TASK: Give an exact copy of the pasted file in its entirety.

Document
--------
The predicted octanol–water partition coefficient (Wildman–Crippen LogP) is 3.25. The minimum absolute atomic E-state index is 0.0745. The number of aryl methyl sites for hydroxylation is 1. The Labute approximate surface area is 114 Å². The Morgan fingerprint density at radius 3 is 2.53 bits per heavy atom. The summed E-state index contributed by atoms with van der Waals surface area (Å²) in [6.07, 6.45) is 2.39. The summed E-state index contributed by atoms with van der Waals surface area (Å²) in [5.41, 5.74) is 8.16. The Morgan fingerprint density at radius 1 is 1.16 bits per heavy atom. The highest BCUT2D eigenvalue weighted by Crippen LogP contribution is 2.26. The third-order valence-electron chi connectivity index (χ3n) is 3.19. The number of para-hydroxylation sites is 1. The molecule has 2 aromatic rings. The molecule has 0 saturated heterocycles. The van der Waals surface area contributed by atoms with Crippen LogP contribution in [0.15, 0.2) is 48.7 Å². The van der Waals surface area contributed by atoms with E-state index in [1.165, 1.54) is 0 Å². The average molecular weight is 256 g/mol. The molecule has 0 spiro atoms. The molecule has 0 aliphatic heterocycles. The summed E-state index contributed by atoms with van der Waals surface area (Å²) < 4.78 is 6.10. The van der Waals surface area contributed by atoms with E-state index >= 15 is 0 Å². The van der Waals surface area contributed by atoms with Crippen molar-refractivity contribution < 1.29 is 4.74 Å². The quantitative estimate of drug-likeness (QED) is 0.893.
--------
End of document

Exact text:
The predicted octanol–water partition coefficient (Wildman–Crippen LogP) is 3.25. The minimum absolute atomic E-state index is 0.0745. The number of aryl methyl sites for hydroxylation is 1. The Labute approximate surface area is 114 Å². The Morgan fingerprint density at radius 3 is 2.53 bits per heavy atom. The summed E-state index contributed by atoms with van der Waals surface area (Å²) in [6.07, 6.45) is 2.39. The summed E-state index contributed by atoms with van der Waals surface area (Å²) in [5.41, 5.74) is 8.16. The Morgan fingerprint density at radius 1 is 1.16 bits per heavy atom. The highest BCUT2D eigenvalue weighted by Crippen LogP contribution is 2.26. The third-order valence-electron chi connectivity index (χ3n) is 3.19. The number of para-hydroxylation sites is 1. The molecule has 2 aromatic rings. The molecule has 0 saturated heterocycles. The van der Waals surface area contributed by atoms with Crippen LogP contribution in [0.15, 0.2) is 48.7 Å². The van der Waals surface area contributed by atoms with E-state index in [1.165, 1.54) is 0 Å². The average molecular weight is 256 g/mol. The molecule has 0 spiro atoms. The molecule has 0 aliphatic heterocycles. The summed E-state index contributed by atoms with van der Waals surface area (Å²) < 4.78 is 6.10. The van der Waals surface area contributed by atoms with E-state index >= 15 is 0 Å². The van der Waals surface area contributed by atoms with Crippen molar-refractivity contribution < 1.29 is 4.74 Å². The quantitative estimate of drug-likeness (QED) is 0.893.